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the board chosen consisted of the same persons, with the substitution of Faxon for Hersey; that the theatre was nominally leased to Jarrett in 1864 for one year from August 1, and also in 1865 for one year from August 1, was nominally leased to Ed win Booth and Clarke in 1866 for one year from August 1, and chat " in each of the years 1867, 1868 and 1869 the theatre was nominally leased to Junius B. Booth for one year from the first day of August in said years, respectively;" "that Tompkins and Thayer were associated with the said nominal lessees in each of the six years last named, and shared in the profits of said leases, and have received large sums from the same and from each of them except the last named, and from the use and occupation of the theatre thereunder, as net profits, and that Tompkins and Thayer caused the applications for a lease to be made by the said nominal lessees for their own private advantage, to wit, the advantage of Tompkins and Thayer, and covertly and by means of the stratagems of Tompkins, acting in the office of director of said corporation, and by divers other wrongful means, procured the leases to be awarded to the nominal lessees for the private advantage of Tompkins and Thayer and to the prejudice of the corporation, for a rent much less than the real market value of the leases, and much less than the directors would otherwise have obtained therefor; and that it was well known to the defendants, Hill, Hersey, Hart, Prince, Thompson, Spencer, Cutter and Faxon, and each of them, at the time of their election as directors, respectively, and at the time of their respectively becoming candidates for said office, that Tompkins and Thayer were pecuniarily interested in the leases which had been previously awarded as aforesaid and in the management of the theatre thereunder, and that Tompkins and Thayer desired still longer to retain control of the leases of the theatre, and had derived large profits from their previous interest in the leases and management, and that said persona were elected directors as aforesaid at the request of said Tompkins and Thayer and by their agency."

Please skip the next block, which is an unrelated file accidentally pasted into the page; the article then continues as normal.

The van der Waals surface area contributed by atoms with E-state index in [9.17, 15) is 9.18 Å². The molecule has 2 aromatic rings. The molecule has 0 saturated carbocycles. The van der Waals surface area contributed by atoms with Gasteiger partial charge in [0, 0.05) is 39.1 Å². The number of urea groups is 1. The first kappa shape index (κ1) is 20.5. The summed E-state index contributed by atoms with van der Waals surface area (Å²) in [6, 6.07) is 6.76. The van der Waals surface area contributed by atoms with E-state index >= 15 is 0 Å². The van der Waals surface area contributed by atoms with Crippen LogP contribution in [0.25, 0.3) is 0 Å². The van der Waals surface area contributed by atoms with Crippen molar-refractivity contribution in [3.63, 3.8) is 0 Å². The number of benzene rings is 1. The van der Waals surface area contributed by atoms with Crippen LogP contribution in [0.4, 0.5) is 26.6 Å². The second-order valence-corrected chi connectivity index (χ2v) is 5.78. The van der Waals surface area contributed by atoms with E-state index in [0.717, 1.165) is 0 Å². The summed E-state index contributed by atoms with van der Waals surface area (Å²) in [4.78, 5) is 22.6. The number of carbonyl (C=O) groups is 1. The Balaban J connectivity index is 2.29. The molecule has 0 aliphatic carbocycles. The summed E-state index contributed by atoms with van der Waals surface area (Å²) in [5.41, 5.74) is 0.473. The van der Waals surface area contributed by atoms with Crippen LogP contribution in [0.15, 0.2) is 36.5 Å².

The third bill further alleged "that during the years 1863, 1864 and 1865, and later, and especially in the early part of the

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year 1866, the said Tompkins and Thayer in person and by their agents, and in particular through the agency of the said Hill, Hart and Hersey, who were at the time directors, were engaged in buying up and getting control of the stock of the said corporation;" that "at the annual meeting of stockholders in the year 1866 they owned and controlled a clear majority of said stock; that Tompkins and Thayer have at divers times corrupted and unduly influenced the defendant directors ;" "that, by reason of said undue influence and corruption, and through fear of the power of Tompkins and Thayer, and through gross negligence and a mistaken notion of the general rights of a majority of the stockholders in a corporation, and through fraud, the said defendant directors have allowed themselves to become little else than the creatures of Tompkins and Thayer and the registers of their wishes, and have come to consider that no duty rested or now rests upon them as directors to do more or other than to make said corporation, and the property of the plaintiffs therein invested, serviceable to Tompkins and Thayer; and that Tompkins and Thayer have conspired together and with certain of the directors and with said Booth, as hereinafter set forth, to get and retain control of said corporation and to manage the same in subservience to their own private gain and to the prejudice of the corporation."